My final thoughts today are that so much is a matter of communication and keeping channels open. Information is a key word of our times but we need to know how to access and share it so that we can create knowledge together and go on to get the very best out of ourselves as teachers, writers and students. Learning is a lifelong process both for students and teachers, and I forget who said this but it seems to be quite appropriate:
“A great teacher is someone who aims for improvement rather than perfection”
Being open to new ideas and to new opportunities can enrichen your professional experience. Someone told me the other day, that there’s not much call for data driven teaching approaches, and that can be interpreted two ways: either you give up thinking that nobody wants it or you see it as a whole new market who, in the words of Benjamin Zander, see it as “a glorious opportunity” as those people “don’t know yet” how much they can learn from this approach.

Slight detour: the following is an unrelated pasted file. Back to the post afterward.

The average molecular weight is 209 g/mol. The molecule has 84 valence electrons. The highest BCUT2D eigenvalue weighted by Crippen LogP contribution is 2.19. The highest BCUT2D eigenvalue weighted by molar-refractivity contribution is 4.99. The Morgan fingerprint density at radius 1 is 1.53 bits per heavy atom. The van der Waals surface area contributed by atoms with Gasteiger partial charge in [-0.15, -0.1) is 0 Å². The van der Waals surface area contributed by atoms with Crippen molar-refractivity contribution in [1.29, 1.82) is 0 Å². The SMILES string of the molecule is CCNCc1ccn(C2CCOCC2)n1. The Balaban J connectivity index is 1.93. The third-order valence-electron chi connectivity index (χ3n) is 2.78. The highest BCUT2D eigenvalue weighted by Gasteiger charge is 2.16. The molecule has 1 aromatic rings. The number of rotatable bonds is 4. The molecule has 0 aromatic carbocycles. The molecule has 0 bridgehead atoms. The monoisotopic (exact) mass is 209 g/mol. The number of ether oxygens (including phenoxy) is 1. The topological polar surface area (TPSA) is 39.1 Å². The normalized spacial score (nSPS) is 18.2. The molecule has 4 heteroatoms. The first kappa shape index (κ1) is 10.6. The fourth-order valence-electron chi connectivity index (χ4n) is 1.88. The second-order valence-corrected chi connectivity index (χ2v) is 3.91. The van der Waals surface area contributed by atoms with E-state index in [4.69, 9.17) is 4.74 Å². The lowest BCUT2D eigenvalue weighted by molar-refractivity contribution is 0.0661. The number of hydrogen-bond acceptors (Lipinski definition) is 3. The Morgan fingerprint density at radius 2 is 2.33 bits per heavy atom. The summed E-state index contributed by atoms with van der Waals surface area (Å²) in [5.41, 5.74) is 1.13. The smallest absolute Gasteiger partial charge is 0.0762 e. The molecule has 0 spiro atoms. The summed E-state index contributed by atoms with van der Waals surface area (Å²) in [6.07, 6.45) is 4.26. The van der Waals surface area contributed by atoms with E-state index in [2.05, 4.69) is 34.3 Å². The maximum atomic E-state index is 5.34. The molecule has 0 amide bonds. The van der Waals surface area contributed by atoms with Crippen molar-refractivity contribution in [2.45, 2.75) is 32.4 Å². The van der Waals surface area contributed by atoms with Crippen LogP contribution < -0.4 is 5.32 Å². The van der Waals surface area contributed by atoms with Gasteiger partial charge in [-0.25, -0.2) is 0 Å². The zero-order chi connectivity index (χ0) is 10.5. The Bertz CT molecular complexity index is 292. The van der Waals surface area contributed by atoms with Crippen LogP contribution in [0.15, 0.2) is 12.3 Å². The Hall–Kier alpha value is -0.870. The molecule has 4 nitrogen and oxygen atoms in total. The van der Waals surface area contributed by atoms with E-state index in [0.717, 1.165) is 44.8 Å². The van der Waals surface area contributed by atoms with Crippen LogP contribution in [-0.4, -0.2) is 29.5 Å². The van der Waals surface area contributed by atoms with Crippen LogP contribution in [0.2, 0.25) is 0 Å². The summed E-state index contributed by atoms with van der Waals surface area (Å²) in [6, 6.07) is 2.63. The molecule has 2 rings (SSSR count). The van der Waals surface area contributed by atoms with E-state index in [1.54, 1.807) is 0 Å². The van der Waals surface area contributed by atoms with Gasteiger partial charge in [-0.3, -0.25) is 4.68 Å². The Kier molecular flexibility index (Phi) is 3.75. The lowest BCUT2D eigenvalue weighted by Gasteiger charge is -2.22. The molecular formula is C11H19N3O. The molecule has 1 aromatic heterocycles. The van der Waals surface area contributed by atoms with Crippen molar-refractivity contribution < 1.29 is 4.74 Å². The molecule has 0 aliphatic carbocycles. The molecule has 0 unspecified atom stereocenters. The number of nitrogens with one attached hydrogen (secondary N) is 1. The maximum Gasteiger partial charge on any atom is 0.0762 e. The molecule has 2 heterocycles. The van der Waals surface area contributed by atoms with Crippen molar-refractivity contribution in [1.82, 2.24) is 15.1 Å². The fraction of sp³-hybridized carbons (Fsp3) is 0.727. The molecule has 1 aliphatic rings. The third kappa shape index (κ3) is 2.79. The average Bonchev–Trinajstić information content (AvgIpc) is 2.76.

So that’s it for today, let’s see what tomorrow will bring. 🙂
I’ve recently been thinking quite a lot about digital literacy and not only because we are studying the concept at the moment on my MA course but what it means to my learners too. So I thought I’d share my conclusions with you. This is a bit more academic than usual but I hope you’ll bear with me.
What digital literacy means to me